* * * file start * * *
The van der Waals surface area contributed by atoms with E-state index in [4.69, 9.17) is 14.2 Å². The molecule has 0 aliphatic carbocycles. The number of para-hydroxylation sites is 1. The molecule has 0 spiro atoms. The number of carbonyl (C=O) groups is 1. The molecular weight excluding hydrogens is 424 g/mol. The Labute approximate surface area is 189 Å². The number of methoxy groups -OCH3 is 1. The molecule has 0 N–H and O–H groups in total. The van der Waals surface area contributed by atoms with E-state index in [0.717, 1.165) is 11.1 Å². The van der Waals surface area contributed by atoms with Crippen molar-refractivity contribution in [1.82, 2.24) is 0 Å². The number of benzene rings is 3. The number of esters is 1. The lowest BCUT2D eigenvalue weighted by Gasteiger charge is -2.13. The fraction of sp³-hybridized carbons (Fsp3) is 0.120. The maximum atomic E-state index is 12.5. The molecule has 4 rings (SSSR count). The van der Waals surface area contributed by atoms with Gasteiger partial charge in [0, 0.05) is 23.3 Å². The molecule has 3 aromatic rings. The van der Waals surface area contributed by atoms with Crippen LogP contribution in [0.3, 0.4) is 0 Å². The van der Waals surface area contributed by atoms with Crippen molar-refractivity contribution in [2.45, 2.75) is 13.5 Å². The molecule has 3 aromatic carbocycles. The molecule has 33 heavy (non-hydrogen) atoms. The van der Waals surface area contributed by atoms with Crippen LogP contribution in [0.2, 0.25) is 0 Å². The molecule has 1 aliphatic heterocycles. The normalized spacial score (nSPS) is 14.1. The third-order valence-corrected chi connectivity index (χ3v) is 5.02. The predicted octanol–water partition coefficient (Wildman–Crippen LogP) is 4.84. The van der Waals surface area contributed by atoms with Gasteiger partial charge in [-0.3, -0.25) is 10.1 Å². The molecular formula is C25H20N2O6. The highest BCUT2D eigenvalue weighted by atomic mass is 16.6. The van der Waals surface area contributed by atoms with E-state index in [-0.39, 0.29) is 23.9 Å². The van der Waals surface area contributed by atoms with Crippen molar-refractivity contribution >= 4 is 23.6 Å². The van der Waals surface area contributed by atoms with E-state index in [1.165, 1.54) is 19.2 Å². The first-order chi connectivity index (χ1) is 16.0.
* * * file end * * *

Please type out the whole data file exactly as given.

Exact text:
The van der Waals surface area contributed by atoms with E-state index in [4.69, 9.17) is 14.2 Å². The molecule has 0 aliphatic carbocycles. The number of para-hydroxylation sites is 1. The molecule has 0 spiro atoms. The number of carbonyl (C=O) groups is 1. The molecular weight excluding hydrogens is 424 g/mol. The Labute approximate surface area is 189 Å². The number of methoxy groups -OCH3 is 1. The molecule has 0 N–H and O–H groups in total. The van der Waals surface area contributed by atoms with E-state index in [0.717, 1.165) is 11.1 Å². The van der Waals surface area contributed by atoms with Crippen molar-refractivity contribution in [1.82, 2.24) is 0 Å². The number of benzene rings is 3. The number of esters is 1. The lowest BCUT2D eigenvalue weighted by Gasteiger charge is -2.13. The fraction of sp³-hybridized carbons (Fsp3) is 0.120. The maximum atomic E-state index is 12.5. The molecule has 4 rings (SSSR count). The van der Waals surface area contributed by atoms with Gasteiger partial charge in [0, 0.05) is 23.3 Å². The molecule has 3 aromatic rings. The van der Waals surface area contributed by atoms with Crippen LogP contribution in [0.3, 0.4) is 0 Å². The van der Waals surface area contributed by atoms with Crippen molar-refractivity contribution in [2.45, 2.75) is 13.5 Å². The molecule has 3 aromatic carbocycles. The molecule has 33 heavy (non-hydrogen) atoms. The van der Waals surface area contributed by atoms with Crippen LogP contribution in [0.2, 0.25) is 0 Å². The molecule has 1 aliphatic heterocycles. The normalized spacial score (nSPS) is 14.1. The third-order valence-corrected chi connectivity index (χ3v) is 5.02. The predicted octanol–water partition coefficient (Wildman–Crippen LogP) is 4.84. The van der Waals surface area contributed by atoms with Gasteiger partial charge in [-0.3, -0.25) is 10.1 Å². The molecular formula is C25H20N2O6. The highest BCUT2D eigenvalue weighted by atomic mass is 16.6. The van der Waals surface area contributed by atoms with E-state index in [-0.39, 0.29) is 23.9 Å². The van der Waals surface area contributed by atoms with Crippen molar-refractivity contribution >= 4 is 23.6 Å². The van der Waals surface area contributed by atoms with E-state index in [1.165, 1.54) is 19.2 Å². The first-order chi connectivity index (χ1) is 16.0.